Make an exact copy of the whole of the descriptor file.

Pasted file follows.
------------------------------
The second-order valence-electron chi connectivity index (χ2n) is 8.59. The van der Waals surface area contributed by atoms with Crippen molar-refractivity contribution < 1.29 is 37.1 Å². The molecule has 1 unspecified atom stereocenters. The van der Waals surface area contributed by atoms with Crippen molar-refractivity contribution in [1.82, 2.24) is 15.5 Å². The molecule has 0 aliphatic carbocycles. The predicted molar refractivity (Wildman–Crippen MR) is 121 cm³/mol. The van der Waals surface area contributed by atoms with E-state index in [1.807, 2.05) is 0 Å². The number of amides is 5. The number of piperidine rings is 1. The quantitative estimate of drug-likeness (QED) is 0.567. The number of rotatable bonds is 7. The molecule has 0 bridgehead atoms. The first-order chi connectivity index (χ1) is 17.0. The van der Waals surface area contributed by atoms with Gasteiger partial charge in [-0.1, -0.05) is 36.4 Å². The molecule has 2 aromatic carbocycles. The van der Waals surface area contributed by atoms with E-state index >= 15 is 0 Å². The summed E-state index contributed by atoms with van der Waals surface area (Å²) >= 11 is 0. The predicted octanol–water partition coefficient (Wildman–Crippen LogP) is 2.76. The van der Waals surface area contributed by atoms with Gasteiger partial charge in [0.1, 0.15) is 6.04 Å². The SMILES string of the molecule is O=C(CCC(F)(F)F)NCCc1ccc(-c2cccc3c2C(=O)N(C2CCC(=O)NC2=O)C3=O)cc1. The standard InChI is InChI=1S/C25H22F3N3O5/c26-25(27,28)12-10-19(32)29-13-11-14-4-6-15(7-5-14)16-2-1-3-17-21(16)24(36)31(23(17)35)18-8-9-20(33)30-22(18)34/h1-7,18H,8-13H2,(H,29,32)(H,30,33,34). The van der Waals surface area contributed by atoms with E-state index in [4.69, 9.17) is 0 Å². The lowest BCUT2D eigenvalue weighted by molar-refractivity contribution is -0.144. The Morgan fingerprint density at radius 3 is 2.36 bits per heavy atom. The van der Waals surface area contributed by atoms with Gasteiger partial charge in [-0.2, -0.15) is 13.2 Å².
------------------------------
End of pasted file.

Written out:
The second-order valence-electron chi connectivity index (χ2n) is 8.59. The van der Waals surface area contributed by atoms with Crippen molar-refractivity contribution < 1.29 is 37.1 Å². The molecule has 1 unspecified atom stereocenters. The van der Waals surface area contributed by atoms with Crippen molar-refractivity contribution in [1.82, 2.24) is 15.5 Å². The molecule has 0 aliphatic carbocycles. The predicted molar refractivity (Wildman–Crippen MR) is 121 cm³/mol. The van der Waals surface area contributed by atoms with E-state index in [1.807, 2.05) is 0 Å². The number of amides is 5. The number of piperidine rings is 1. The quantitative estimate of drug-likeness (QED) is 0.567. The number of rotatable bonds is 7. The molecule has 0 bridgehead atoms. The first-order chi connectivity index (χ1) is 17.0. The van der Waals surface area contributed by atoms with Gasteiger partial charge in [-0.1, -0.05) is 36.4 Å². The molecule has 2 aromatic carbocycles. The van der Waals surface area contributed by atoms with E-state index >= 15 is 0 Å². The summed E-state index contributed by atoms with van der Waals surface area (Å²) >= 11 is 0. The predicted octanol–water partition coefficient (Wildman–Crippen LogP) is 2.76. The van der Waals surface area contributed by atoms with Gasteiger partial charge in [0.1, 0.15) is 6.04 Å². The SMILES string of the molecule is O=C(CCC(F)(F)F)NCCc1ccc(-c2cccc3c2C(=O)N(C2CCC(=O)NC2=O)C3=O)cc1. The standard InChI is InChI=1S/C25H22F3N3O5/c26-25(27,28)12-10-19(32)29-13-11-14-4-6-15(7-5-14)16-2-1-3-17-21(16)24(36)31(23(17)35)18-8-9-20(33)30-22(18)34/h1-7,18H,8-13H2,(H,29,32)(H,30,33,34). The van der Waals surface area contributed by atoms with E-state index in [4.69, 9.17) is 0 Å². The lowest BCUT2D eigenvalue weighted by molar-refractivity contribution is -0.144. The Morgan fingerprint density at radius 3 is 2.36 bits per heavy atom. The van der Waals surface area contributed by atoms with Gasteiger partial charge in [-0.2, -0.15) is 13.2 Å².